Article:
Four Letter Nerd

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4LN Movie Review – Star Wars: The Force Awakens (NON-SPOILER)

Listen, I could sit here and try to dribble out some well-thought-out assessment of The Force Awakens, with pretty and sophisticated words that make me look smarter than I actually am. But I can’t do that. I can’t do that because I literally just finished watching it and my brain is a mess and all I want to do is race back to the theater and watch it again. IT’S SO GOOD.

This is a non-spoiler review, so I’ll not be revealing any major plot details. However, suffice to say, most of the rumors you’ve heard are completely false, and a few of them are true. While there are a few twists and turns that will surprise you, most of the “big reveal” stuff isn’t really handled like it’s that big of a reveal anyway. They’ve done a fantastic job of crafting a film that doesn’t rely on the twists or reveals. The story is solid and the plot moves along at a perfect pace. It’s got great action, beautiful cinematography, and it’s really funny. Like, REALLY funny. That was something I wasn’t quite expecting. I knew there would be some laughs, but I had no idea I’d be laughing as much as I was.

One of the reasons the movie is so funny, is the new, adorable little droid that’s taken the globe by storm, BB-8. Much like R2-D2 before him, BB has a personality all his own, and its… spunky. Is “spunky” the right word? Hang on… … … … I just looked it up on and yes, it is the right word. I kind of hoped BB-8 would be the new Groot or Baymax, and, as is the case with both of those other characters, BB is more than just cute, comic relief. Yes, The little guy practically steals the show, but he’s also actually crucial to the plot, and serves a very import purpose. The Star Wars movies have always been good about making sure that non-sentient (or less-sentient) characters get to play a bigger roles, and this time around is no exception.

The cast of the film is phenomenal. I mean, you already know that Carrie Fisher and Harrison Ford are gonna deliver as Leia and Han, but the new cast is absolutely flawless as well, and completely hold their own next to the veterans. Specifically, Daisy Ridley and John Boyega, who play Rey and Finn, respectively. Boyega, you’ll remember, was at the very center of the unnecessarily heated “A Black Stormtrooper?!?!?!?!” controversy. Thankfully, he’s so much more than that and it’s great to finally see a little background on the Stormtroopers.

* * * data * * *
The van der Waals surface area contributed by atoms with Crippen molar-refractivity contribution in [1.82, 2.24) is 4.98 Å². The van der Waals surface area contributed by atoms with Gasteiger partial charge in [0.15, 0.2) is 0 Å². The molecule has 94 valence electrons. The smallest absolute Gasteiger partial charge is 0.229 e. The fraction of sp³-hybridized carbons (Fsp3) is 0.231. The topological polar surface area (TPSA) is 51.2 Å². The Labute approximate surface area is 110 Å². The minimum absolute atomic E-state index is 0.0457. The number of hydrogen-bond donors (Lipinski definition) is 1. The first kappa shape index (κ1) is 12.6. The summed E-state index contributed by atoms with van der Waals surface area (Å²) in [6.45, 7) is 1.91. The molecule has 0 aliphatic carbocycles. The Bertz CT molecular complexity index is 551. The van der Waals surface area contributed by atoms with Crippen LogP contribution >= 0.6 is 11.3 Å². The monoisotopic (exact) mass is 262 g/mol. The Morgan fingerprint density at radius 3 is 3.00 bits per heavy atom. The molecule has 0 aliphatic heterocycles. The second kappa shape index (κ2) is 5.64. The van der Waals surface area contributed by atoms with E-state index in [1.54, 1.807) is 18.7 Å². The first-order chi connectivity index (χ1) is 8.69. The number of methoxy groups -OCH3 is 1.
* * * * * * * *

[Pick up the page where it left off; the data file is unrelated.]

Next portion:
Ridley’s portrayal of Rey made me very happy. I thought to myself, “Now this a character I would actually WANT my daughter to look up too.” She’s tough, independent, smart, and resourceful. She’s full of curiosity and she doesn’t take anybody’s shit. I just loved her so much. She’s almost a better role model than even Princess Leia was, and that’s saying something.

The main name on everyone’s lips though… is the new villain Kylo Ren. I’ve personally been obsessed with the character ever since pictures of him began to pop up online, and even my 8 year old son has been fascinated by him. Kylo is played by Adam Driver and I will give you one spoiler about him… HE’S NOT LUKE F*@#ING SKYWALKER. (Seriously, whoever started that rumor is a complete moron.) One thing I really appreciated is that the character shows a lot more complexity and depth than Darth Vader did in any of the original trilogy films. Frankly, he’s better than any of the villainous characters from the second trilogy as well. I can safely say I was not disappointed in how the character turned out.

Just to clarify, there is no mid-credits or post-credits scene. Trust me. I stayed until the very end just so I could tell you that in total confidence.

Also, for those of you wondering if it’s safe to take your kids to see, I took my 8 year old son and he loved it. It obviously has some violence, but I didn’t notice any thing serious that concerned me. I will say… not to spoil… but there was a moment in the movie that made him very upset and he got damn-near inconsolable. So, you know, be prepared for that potentially with your own kids if you take them.


Look, I don’t have to tell you to go see The Force Awakens. You’re going to go see it. You’re going to go see it right this minute, if you haven’t already, and you’re going to see it many, many times. It absolutely, 100%, without a doubt, lives up to the hype, and then some. It’s perfect in every way and it will not let you down. See it you must! Now you should go!

Star Wars Episode VII Cast Announced

Although many thought that the cast would be announced on “Star Wars Day” (May the Fourth be with you), released the names of the main cast for the upcoming film.